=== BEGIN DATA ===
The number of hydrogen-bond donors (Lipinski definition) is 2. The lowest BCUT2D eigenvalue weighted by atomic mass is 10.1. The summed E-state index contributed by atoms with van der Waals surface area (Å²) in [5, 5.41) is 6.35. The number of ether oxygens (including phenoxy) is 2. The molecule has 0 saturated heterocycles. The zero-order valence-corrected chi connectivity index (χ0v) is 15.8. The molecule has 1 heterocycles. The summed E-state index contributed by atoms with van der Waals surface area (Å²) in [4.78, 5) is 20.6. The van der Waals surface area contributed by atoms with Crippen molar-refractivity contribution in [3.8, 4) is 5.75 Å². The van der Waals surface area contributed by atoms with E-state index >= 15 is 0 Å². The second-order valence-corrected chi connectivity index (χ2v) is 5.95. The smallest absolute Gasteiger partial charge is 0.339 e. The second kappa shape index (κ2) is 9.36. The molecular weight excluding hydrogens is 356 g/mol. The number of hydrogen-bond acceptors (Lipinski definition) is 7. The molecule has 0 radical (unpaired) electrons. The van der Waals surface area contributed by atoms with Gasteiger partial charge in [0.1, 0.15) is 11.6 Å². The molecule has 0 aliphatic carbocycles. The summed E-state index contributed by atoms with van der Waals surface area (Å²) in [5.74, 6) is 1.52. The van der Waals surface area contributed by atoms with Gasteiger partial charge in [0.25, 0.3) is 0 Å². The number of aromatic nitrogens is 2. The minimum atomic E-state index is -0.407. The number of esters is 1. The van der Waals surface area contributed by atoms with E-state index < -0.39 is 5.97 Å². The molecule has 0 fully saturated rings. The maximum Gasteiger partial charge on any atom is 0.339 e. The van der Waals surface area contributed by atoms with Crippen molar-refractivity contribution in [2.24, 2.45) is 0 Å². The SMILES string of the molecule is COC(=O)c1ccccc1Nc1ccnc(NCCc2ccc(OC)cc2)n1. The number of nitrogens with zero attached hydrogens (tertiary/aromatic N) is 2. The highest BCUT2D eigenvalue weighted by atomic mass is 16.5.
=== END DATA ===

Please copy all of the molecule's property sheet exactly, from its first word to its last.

The number of hydrogen-bond donors (Lipinski definition) is 2. The lowest BCUT2D eigenvalue weighted by atomic mass is 10.1. The summed E-state index contributed by atoms with van der Waals surface area (Å²) in [5, 5.41) is 6.35. The number of ether oxygens (including phenoxy) is 2. The molecule has 0 saturated heterocycles. The zero-order valence-corrected chi connectivity index (χ0v) is 15.8. The molecule has 1 heterocycles. The summed E-state index contributed by atoms with van der Waals surface area (Å²) in [4.78, 5) is 20.6. The van der Waals surface area contributed by atoms with Crippen molar-refractivity contribution in [3.8, 4) is 5.75 Å². The van der Waals surface area contributed by atoms with E-state index >= 15 is 0 Å². The second-order valence-corrected chi connectivity index (χ2v) is 5.95. The smallest absolute Gasteiger partial charge is 0.339 e. The second kappa shape index (κ2) is 9.36. The molecular weight excluding hydrogens is 356 g/mol. The number of hydrogen-bond acceptors (Lipinski definition) is 7. The molecule has 0 radical (unpaired) electrons. The van der Waals surface area contributed by atoms with Gasteiger partial charge in [0.1, 0.15) is 11.6 Å². The molecule has 0 aliphatic carbocycles. The summed E-state index contributed by atoms with van der Waals surface area (Å²) in [5.74, 6) is 1.52. The van der Waals surface area contributed by atoms with Gasteiger partial charge in [0.25, 0.3) is 0 Å². The number of aromatic nitrogens is 2. The minimum atomic E-state index is -0.407. The number of esters is 1. The van der Waals surface area contributed by atoms with E-state index < -0.39 is 5.97 Å². The molecule has 0 fully saturated rings. The maximum Gasteiger partial charge on any atom is 0.339 e. The van der Waals surface area contributed by atoms with Crippen molar-refractivity contribution in [2.24, 2.45) is 0 Å². The SMILES string of the molecule is COC(=O)c1ccccc1Nc1ccnc(NCCc2ccc(OC)cc2)n1. The number of nitrogens with zero attached hydrogens (tertiary/aromatic N) is 2. The highest BCUT2D eigenvalue weighted by atomic mass is 16.5.